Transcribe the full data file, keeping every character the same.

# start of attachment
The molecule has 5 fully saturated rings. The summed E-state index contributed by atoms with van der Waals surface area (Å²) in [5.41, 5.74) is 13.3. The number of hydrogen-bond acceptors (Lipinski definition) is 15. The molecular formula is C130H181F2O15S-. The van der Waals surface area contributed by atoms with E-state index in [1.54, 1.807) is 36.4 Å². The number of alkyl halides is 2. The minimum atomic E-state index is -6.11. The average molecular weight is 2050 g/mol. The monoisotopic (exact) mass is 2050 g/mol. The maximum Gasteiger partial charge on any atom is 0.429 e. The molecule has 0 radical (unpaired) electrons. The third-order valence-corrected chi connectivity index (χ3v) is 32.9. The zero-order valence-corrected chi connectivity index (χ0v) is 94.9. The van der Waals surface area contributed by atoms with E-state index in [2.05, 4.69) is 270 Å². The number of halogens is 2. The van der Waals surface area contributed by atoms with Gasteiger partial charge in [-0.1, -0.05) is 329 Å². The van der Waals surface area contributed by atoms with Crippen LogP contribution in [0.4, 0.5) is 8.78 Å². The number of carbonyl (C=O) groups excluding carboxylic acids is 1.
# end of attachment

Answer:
The molecule has 5 fully saturated rings. The summed E-state index contributed by atoms with van der Waals surface area (Å²) in [5.41, 5.74) is 13.3. The number of hydrogen-bond acceptors (Lipinski definition) is 15. The molecular formula is C130H181F2O15S-. The van der Waals surface area contributed by atoms with E-state index in [1.54, 1.807) is 36.4 Å². The number of alkyl halides is 2. The minimum atomic E-state index is -6.11. The average molecular weight is 2050 g/mol. The monoisotopic (exact) mass is 2050 g/mol. The maximum Gasteiger partial charge on any atom is 0.429 e. The molecule has 0 radical (unpaired) electrons. The third-order valence-corrected chi connectivity index (χ3v) is 32.9. The zero-order valence-corrected chi connectivity index (χ0v) is 94.9. The van der Waals surface area contributed by atoms with E-state index in [2.05, 4.69) is 270 Å². The number of halogens is 2. The van der Waals surface area contributed by atoms with Gasteiger partial charge in [-0.1, -0.05) is 329 Å². The van der Waals surface area contributed by atoms with Crippen LogP contribution in [0.4, 0.5) is 8.78 Å². The number of carbonyl (C=O) groups excluding carboxylic acids is 1.